About the Project
If we don’t find an urgent effective solution to the problem of drug resistance, then in less than 30 years from now resistant pathogens is going to become the major cause of death and will be taking more human lives than diabetes and cancer together. Then, many of humanity’s old nightmares—such as tuberculosis, gonorrhoea, blood poisoning, which were largely forgotten in the Era of Antibiotics—will return in its improved and ferocious form in the Era of Resistance—return to take hundreds of millions of human lives.
How can we solve this problem? When agriculture underwent a similar major crisis in the form of pesticide resistance in the 1970s, scientists and the public developed the philosophy of Integrated Pest Management (IPM), which forever changed our approach to pest control. Instead of trying to “eradicate” every single pest, IPM advocated approaching pests as an evolutionary problem and “managing” pests at an acceptably low level, thereby reducing pesticide use, cutting costs, and minimizing the risks of pesticide resistance. Here, we invite you to join our team to help create a similar fundamental shift in the way we approach the therapeutic treatment of infectious diseases.
In our laboratory, we use clinical isolates of the human pathogen Staphylococcus aureus to devise radically new methods to attenuate, prevent or reverse the evolution of drug resistance.
Our experimental system involves:
- advanced microfluidics to run evolution experiments and observe how pathogens evolve drug resistance in real time;
- time-resolved genome sequencing to visualize evolutionary paths to resistance and improve our ability to predict how resistance evolves;
- cryo-EM analysis of drug-resistant molecules to provide an understanding of resistance mechanisms;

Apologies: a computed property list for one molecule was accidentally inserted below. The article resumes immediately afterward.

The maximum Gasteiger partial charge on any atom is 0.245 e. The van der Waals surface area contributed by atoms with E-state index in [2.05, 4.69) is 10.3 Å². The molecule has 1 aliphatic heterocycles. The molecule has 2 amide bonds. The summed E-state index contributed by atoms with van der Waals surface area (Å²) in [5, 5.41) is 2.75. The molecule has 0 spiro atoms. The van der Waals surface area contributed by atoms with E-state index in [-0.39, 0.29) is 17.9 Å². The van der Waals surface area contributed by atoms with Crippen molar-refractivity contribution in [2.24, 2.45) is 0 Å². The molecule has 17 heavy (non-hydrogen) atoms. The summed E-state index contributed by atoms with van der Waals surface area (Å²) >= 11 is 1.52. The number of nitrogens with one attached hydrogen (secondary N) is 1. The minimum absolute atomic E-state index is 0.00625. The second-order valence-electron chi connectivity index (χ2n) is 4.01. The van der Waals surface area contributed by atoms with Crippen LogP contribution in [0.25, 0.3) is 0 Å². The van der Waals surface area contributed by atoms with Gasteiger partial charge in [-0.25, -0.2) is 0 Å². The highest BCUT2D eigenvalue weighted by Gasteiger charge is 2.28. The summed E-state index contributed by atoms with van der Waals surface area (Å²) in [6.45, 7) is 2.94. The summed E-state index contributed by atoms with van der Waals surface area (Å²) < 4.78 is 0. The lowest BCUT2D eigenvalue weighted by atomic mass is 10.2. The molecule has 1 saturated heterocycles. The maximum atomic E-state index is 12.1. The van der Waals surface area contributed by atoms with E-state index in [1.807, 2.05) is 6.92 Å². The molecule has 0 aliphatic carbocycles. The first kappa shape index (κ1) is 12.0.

- biochemistry to assess how drug-resistance mutations impact the activity of biological molecules;
- S. aureus genetics to reveal how resistance evolves from “within”, driven by the unique interplay of genetic factors;
- 3D printing of models of drug-resistant biological molecules for a museum exhibit.
Objectives and outcomes:
Recently, we found new pioneering strategies to attenuate and reverse the evolution of resistance. We invite you to work with us and test two of these novel strategies using so-called drug cycling, “drug holidays”, personalized drug choice, and simultaneous use of drugs with overlapping binding sites in bacterial proteins.
This work will help create a new culture of drug application that will drastically extend the life of widely prescribed clinical antibiotics and give a second life to drugs that were suspended due to rapid evolution of resistance.
We take pride in trying hard to be the best possible mentors, running our labs as talent hotbeds, which are built not on identifying talent but on constructing it, day by day. Through our mentorship, you will master successful work ethic, effective academic writing, and much more.
No specialized training is required, besides basic training in biology, physics or chemistry. Yet it will help if you are a motivated human being with a curious mind and kind heart.
This project is part of the Discovery Medicine North Doctoral Training Partnership (DiMeN DTP), a diverse community of PhD students across the North of England researching the major health problems facing the world today. Our partner institutions (Universities of Leeds, Liverpool, Newcastle and Sheffield) are internationally recognised as centres of research excellence and can offer you access to state-of the-art facilities to deliver high impact research.
We are very proud of our student-centred ethos and committed to supporting you throughout your PhD. As part of the DTP, we offer bespoke training in key skills sought after in early career researchers, as well as opportunities to broaden your career horizons in a range of non-academic sectors.
Being funded by the MRC means you can access additional funding for research placements, international training opportunities or internships in science policy, science communication and beyond. See how our current DiMeN students have benefited from this funding here: http://www.dimen.org.uk/overview/student-profiles/flexible-supplement-awards
Further information on the programme and how to apply can be found on our website:
Studentships commence: 1st October 2021
2. A membrane-depolarizing toxin substrate of the Staphylococcus aureus type VII secretion system mediates intraspecies competition. Ulhuq FR et.al. (2020) PNAS 117(34): 20836–20847.
3. Error-prone protein synthesis in parasites with the smallest eukaryotic genome Melnikov SV et.al. (2018) PNAS 115 (27), E6245-E6253.
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